Hereafter

For the first few minutes, you'll think you walked into a disaster flick by mistake, but hang in there. Marie Lelay (Cécile De France, Around the World in 80 Days) is a high-powered TV reporter on vacation in an island paradise with her boyfriend/producer Didier (Thierry Neuvic) when a tsunami hits. Tsunamis, as I learned in my Geophysics class, are caused by earthquakes in or near the sea bed, or underwater volcanic activity, and shouldn't be called tidal waves because they have nothing to do with tides. We also usually have advance warnings of possible tsunamis, but not this time.

The wave wipes out half the town, and the death toll is high. For a few minutes, that toll even includes Marie, who is, briefly, technically dead. During that time, she sees dead people, though not in the creepy Sixth Sense kind of way. She soon discovers, though, that talking about seeing dead people, no matter how obliquely, just makes people look at you funny.

George (Matt Damon, Green Zone) sees dead people all the time, though again, not exactly in the creepy way. He talks to them, too, or at least they talk to him. He doesn't seem to be able to ask them questions. It must be draining and awful, though, to hear all these secrets of the dead and be stuck knowing things about complete strangers that they might not ever tell you even if you were best friends.

George was a professional psychic for a while, under the management of his older brother, Billy (Jay Mohr, Suicide Kings, a film that I happen to like it and which he's pretty good in). Finally he couldn't take it anymore, and now works in a factory, leading Billy to think he's insane for passing up all that money. Billy is one step up from a con artist, as far as I can tell, but George happens to be the real thing. He's also incredibly lonely, because face it, who wants their first date to be all about the people they've loved who have died, and possibly also the terrible things those dead people have done? But he tries to get out -- he takes a cooking class run by Steve Schirripa of The Sopranos and meets Melanie (Bryce Dallas Howard, who was sort of in Spider-Man 3).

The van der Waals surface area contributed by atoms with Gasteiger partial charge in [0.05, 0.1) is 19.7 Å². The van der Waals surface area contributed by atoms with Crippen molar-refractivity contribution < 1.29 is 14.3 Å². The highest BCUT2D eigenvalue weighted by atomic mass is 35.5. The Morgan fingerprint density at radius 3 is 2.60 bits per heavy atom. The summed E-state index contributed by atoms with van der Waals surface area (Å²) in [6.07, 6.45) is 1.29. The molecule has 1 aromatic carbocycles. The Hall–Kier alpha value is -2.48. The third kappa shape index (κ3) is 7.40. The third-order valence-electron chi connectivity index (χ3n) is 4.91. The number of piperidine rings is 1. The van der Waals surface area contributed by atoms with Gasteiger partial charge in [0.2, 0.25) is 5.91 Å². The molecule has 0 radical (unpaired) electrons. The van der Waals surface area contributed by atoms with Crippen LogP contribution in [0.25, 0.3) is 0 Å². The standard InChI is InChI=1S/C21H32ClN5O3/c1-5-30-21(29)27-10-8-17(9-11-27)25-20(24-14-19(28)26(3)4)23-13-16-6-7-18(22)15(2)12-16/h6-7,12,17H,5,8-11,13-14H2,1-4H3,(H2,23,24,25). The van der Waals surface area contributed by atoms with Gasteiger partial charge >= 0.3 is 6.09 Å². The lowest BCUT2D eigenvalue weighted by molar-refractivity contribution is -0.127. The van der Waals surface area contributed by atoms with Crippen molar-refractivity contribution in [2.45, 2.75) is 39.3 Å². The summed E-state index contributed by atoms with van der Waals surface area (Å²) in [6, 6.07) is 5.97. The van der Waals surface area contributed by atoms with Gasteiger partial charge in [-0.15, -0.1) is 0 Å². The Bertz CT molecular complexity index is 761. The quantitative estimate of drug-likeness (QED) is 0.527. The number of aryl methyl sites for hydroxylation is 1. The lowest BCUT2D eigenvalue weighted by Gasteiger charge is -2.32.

Meanwhile, in London, twins Marcus and Jason (played by Frankie and George McLaren, I think interchangeably) are muddling through life covering for their drug-addicted mother so child services won't take them away. When Jason -- the elder by twelve minutes and Marcus' protector -- is killed in a freak accident, Marcus can't cope. He seems to run wild, avoiding any and all adult supervision as he encounters every fake psychic and crackpot scientist in the greater metropolitan area. He also finds George's website -- BIlly thoughtfully left it up in case George changed his mind -- but presumably any emails from there are just going into the ether.

It takes a while -- quite a while, actually -- but all three characters eventually run into each other. Things wrap up maybe a little too neatly, but after all the talk of death over the previous two hours, it's kind of a relief. That makes three and three-quarters out of five. Whichever twin is playing Marcus, he does a good job, so add Clint Eastwood to the very short list of directors who can manage that particular feat. Marie's storyline didn't thrill me, but the actress was great and I liked the character a lot. And Matt Damon was Matt Damon. So all in all, a strangely enjoyable two-hour discussion about death and grief. Who knew?

Image: 
George and Melanie stumble through the worst first date in history.

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